A put option is a financial contract between
two parties, the buyer and the seller of the option, that allows
the buyer, then owner, of the option the right but not the obligation
to sell a commodity or financial instrument (the underlying) to
the seller of the option at a certain time (or times depending on
the exact specification of the contract) for a certain price, known
as the strike.
Note that the seller of the option undertakes to buy
the underlying! In exchange for being granted this option, the buyer
pays the seller a fee.
The most widely-known put option is the option to sell stock in
a particular company. This is a stock
option. However options are traded on many other quantities
both financial, such as interest rates (called an interest
rate cap) or foreign exchange rates (see foreign exchange option)
and physical such as gold or crude oil.
I might enter a contract to have the option to sell a share in
Microsoft Corp. on June 1 2003 for $50. If the share price is actually
$40 on that day then I would exercise my option (i.e. sell the share
from the counter-party). I could then buy another share in the open
market for $40, i.e. the option would be worth $10; my profit would
be $10 minus the fee I paid for the option. If however the share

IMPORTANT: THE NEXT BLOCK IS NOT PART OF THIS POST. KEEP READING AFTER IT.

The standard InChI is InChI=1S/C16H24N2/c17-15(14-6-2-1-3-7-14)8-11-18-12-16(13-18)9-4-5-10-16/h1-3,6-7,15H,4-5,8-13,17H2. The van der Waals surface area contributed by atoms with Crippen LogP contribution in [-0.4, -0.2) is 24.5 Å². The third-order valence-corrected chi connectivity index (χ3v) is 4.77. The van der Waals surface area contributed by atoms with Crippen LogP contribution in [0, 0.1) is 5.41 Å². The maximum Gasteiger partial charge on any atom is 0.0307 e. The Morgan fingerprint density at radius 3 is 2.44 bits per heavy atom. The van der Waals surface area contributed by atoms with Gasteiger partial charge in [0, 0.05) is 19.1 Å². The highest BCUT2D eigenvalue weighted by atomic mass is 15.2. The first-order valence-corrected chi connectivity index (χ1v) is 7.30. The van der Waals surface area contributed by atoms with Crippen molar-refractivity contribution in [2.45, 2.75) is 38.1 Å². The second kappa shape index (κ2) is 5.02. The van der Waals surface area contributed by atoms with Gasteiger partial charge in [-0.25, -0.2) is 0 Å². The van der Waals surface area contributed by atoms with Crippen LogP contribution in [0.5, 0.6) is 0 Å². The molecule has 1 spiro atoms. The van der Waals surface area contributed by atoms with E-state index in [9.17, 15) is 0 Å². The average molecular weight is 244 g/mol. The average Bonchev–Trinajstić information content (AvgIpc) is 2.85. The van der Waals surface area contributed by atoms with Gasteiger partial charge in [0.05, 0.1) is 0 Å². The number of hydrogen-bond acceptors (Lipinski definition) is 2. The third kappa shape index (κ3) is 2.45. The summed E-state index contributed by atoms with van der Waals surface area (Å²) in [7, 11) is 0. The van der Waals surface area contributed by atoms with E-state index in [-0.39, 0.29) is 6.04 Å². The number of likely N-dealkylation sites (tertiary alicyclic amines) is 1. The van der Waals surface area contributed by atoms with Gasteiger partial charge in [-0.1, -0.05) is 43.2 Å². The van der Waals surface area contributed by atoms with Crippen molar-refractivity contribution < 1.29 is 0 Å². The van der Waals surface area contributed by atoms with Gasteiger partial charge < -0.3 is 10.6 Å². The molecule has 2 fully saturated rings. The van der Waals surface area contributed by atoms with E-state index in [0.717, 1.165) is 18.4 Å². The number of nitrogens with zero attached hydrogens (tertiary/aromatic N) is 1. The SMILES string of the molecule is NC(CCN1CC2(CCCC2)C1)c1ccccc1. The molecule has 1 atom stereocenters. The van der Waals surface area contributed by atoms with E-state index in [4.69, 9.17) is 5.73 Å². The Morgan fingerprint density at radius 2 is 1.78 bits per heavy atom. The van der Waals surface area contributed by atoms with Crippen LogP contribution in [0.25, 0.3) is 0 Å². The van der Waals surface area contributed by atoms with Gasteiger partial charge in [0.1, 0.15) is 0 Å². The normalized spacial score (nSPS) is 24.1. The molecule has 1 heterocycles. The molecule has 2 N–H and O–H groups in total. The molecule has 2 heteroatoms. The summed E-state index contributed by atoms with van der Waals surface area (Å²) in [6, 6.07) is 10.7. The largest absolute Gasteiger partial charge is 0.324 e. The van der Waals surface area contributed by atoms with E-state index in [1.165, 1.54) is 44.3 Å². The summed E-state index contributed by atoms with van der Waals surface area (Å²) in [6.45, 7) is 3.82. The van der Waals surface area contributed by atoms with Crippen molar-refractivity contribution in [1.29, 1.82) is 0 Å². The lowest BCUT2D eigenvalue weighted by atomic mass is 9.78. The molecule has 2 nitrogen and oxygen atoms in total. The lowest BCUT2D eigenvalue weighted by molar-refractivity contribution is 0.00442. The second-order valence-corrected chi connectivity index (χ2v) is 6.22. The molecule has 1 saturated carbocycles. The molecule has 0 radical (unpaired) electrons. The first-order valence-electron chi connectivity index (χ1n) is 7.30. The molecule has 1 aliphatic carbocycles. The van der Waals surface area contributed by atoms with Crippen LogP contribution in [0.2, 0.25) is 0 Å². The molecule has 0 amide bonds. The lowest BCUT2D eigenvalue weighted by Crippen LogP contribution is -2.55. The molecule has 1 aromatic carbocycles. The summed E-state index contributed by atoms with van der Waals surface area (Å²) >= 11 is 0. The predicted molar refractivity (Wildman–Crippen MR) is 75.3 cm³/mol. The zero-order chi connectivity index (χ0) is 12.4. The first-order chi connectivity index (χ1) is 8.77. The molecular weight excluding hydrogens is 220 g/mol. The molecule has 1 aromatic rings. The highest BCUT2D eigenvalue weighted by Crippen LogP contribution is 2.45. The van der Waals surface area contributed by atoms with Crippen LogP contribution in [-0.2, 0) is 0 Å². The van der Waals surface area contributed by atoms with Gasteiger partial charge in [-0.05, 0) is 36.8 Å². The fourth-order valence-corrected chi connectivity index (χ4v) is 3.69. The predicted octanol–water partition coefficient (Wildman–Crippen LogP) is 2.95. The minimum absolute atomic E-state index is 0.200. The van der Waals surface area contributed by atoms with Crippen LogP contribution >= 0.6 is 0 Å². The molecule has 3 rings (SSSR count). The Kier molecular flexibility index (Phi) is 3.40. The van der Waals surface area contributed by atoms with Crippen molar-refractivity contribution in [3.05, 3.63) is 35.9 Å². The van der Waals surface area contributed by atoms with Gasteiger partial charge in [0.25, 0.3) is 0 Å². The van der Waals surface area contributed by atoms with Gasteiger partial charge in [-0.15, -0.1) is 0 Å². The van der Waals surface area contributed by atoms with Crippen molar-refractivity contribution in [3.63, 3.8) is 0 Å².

price is as much as $60 then I would not exercise the option (if
I really wanted to sell such a share, I could do so in the open
market for $60). My option would be worthless and I would have lost
my whole investment, the fee for the option. Thus in any future
state of the world, I am certain not to lose money by owning the
option, my loss is limited to the fee I have paid. This implies
that the option itself must have some positive value, the fee mentioned
above. It varies with the share price.
The science of determining this value is the central tenet of
mathematics. The most common method is to use the Black-Scholes
The value of a put option is closely related to that of a call
option. See put-call
Like in the case of share trading, buyers and sellers of options
do not usually interact directly with each other; the options
exchange is intermediary. The seller has to supply a guarantee
to the options exchange that he can fulfill his obligation if the
buyer chooses to execute his option.